Anthony K. Roberts

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Anthony Kalani Roberts
BornJuly 14, 1939
DiedMarch 21, 2005(2005-03-21) (aged 65)
Phoenix, Arizona, United States
Occupation(s)Photojournalism, actor
Notable credit(s)Pulitzer Prize-winner, Sigma Delta Chi Award winner
(m. 1960)
Children2, including Jason Roberts

Anthony Kalani Roberts (July 14, 1939 – March 21, 2005), also known as Kal Roberts, was an American actor and photographer who won a Pulitzer Prize for photojournalism in 1974.[1]


Born into a Navy family in Honolulu, Hawaii, Roberts spent his teenage years in Southern California. There, his activities as a surfer and hot rod racer brought him to the attention of Hollywood, where his dark looks[citation needed] and natural athleticism won him work in commercials and as an advertising model. Yet his acting career stalled after a single film in 1965, only to be resumed 20 years later in character roles. In the interim he won considerable acclaim as a photographer, garnering the profession's top awards and producing both serious photojournalism and popular images of celebrities.[2]

Long a fixture of the music and video scene in Nashville, Tennessee, he died of prostate cancer in Phoenix, Arizona at the age of 65.[2]

As an actor[edit]

Roberts was cast to type as a surfer in his film debut, credited as Tony Roberts, playing the role of "Brad" in The Beach Girls and the Monster. In post-production Roberts' dialogue was hurriedly overdubbed by another actor, obliterating the distinctive baritone that would become a hallmark of later performances. Roberts was inactive as a performer for the next twenty years, working instead as a photographer.

In 1986, when commissioned to take still photographs of the remake of the 1939 John Wayne film, Stagecoach, Roberts was recruited by director Ted Post to play the role of the outlaw Hank Plummer. The mature Roberts now projected a persona evocative of the Old West, with an imposing beard and patriarchal demeanor. He went on to play a similar role in the Johnny Cash and Kris Kristofferson vehicle, The Last Days of Frank and Jesse James, and in several music videos.[2]

As photojournalist[edit]

Roberts's Pulitzer Prize-winning series of photographs, "Fatal Hollywood Drama"

Taking up freelance photography as a profession, Roberts was carrying his camera in 1973 when he encountered a man attempting to abduct a woman from a Hollywood parking lot in broad daylight. Brandishing and clicking the camera in an attempt to deter the assailant, he captured the struggle and subsequent fatal shooting of the attacker by a security guard. The resulting series of pictures ran in the following day's Los Angeles Times, and were carried by the Associated Press, which nominated them for the 1974 Pulitzer Prize for Spot News Photography. The series, entitled "Fatal Hollywood Drama" won not only the Pulitzer but the Sigma Delta Chi Award, given by the Society of Professional Journalists.[3][4]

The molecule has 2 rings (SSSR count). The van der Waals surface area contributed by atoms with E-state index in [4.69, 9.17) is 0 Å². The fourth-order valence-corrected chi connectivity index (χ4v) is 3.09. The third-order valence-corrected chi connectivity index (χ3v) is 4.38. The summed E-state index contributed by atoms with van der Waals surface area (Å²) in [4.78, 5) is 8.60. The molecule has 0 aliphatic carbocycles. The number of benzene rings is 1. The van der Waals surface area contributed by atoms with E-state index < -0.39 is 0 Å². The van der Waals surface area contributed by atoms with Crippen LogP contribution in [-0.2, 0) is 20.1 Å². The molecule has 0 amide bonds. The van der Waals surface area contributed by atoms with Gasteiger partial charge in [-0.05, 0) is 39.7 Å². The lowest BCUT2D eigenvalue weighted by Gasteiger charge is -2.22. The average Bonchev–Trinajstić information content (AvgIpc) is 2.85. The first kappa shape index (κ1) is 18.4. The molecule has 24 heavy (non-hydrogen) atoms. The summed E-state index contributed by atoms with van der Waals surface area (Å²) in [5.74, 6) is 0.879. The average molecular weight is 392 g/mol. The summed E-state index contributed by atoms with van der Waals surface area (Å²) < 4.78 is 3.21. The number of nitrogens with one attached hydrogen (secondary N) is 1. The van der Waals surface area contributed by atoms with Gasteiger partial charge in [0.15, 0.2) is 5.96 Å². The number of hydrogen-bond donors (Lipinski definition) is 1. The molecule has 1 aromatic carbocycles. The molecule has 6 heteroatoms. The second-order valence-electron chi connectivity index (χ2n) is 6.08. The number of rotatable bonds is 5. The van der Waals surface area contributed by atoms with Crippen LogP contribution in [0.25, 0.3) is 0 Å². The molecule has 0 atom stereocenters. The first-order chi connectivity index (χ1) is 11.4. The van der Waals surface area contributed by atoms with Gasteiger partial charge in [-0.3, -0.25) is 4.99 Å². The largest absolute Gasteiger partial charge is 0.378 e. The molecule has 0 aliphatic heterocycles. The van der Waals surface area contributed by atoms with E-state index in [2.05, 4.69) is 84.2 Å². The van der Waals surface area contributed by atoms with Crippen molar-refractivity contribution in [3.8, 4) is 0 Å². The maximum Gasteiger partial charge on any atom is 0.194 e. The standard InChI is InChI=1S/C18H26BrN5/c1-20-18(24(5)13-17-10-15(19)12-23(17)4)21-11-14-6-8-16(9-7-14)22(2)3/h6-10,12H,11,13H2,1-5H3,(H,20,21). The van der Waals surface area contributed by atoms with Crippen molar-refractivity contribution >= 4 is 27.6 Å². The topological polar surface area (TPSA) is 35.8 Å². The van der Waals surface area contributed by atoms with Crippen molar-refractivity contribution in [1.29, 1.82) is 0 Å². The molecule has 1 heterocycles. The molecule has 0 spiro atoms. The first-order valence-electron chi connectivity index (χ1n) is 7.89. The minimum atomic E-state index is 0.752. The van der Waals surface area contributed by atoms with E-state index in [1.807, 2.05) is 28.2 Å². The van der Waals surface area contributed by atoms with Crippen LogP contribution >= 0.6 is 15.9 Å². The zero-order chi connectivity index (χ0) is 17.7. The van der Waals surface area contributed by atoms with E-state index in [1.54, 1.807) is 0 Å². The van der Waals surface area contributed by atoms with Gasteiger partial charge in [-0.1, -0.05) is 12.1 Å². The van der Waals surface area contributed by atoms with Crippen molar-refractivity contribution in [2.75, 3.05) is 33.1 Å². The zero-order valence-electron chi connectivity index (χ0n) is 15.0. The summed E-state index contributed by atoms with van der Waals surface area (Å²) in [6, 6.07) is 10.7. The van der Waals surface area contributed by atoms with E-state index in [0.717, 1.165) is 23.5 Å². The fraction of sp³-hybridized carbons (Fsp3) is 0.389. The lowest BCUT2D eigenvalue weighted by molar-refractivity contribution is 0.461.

As commercial photographer[edit]

Moving to Nashville in the 1980s, Roberts opened Studio 333, a downtown photography studio that also doubled as a casual venue for informal concerts. His work included album covers and other promotional photographs for Johnny Cash, Waylon Jennings, Kris Kristofferson, Tanya Tucker, among others.[2] He was honored by the Country Music Association as a notable industry contributor upon his death in 2005.[5]


Roberts was married to Gloria Neil, his co-star on The Beach Girls and the Monster, from 1960 until his death. Their daughter Moana Roberts, also a photographer, took on the duty of official archivist of his work, including a since disbanded website.[6] Their son, Jason Roberts, is a writer of fiction and nonfiction.[7]


  1. ^ "Past Winners by Category | Spot News Photography". The Pulitzer Prizes. Retrieved 2022-04-04.
  2. ^ a b c d "Anthony Roberts, 65; Freelancer Won Pulitzer for Spot News Photos". Los Angeles Times. 2005-03-23. Archived from the original on 2013-10-22. Retrieved 2013-10-27.
  3. ^ Roberts, Anthony K. (1975-04-21). "Armless but Deadly, Jay Armes Is the Nation's Top Private Eye". People. Vol. 3, no. 15. Archived from the original on 2013-10-29. Retrieved 2013-10-27.
  4. ^ Roberts, Anthony K. (1975-09-01). "Would You Buy a Used Car from a Kid in Levi's and Sneakers? Diana Ross—and Rocky—Did". People. Vol. 4, no. 9. Archived from the original on 2013-10-29. Retrieved 2013-10-27.
  5. ^ "Country Music Wraps 2005 on Strong Note". Country Music Association (Press release). 2006-01-09. Archived from the original on 2008-05-11. Retrieved 2008-09-30.
  6. ^ "Lightstorm Photography". Lightstorm Photography. Archived from the original on 2017-09-14. Retrieved 2013-10-27.
  7. ^ "About Jason Roberts". Retrieved 2022-04-05.

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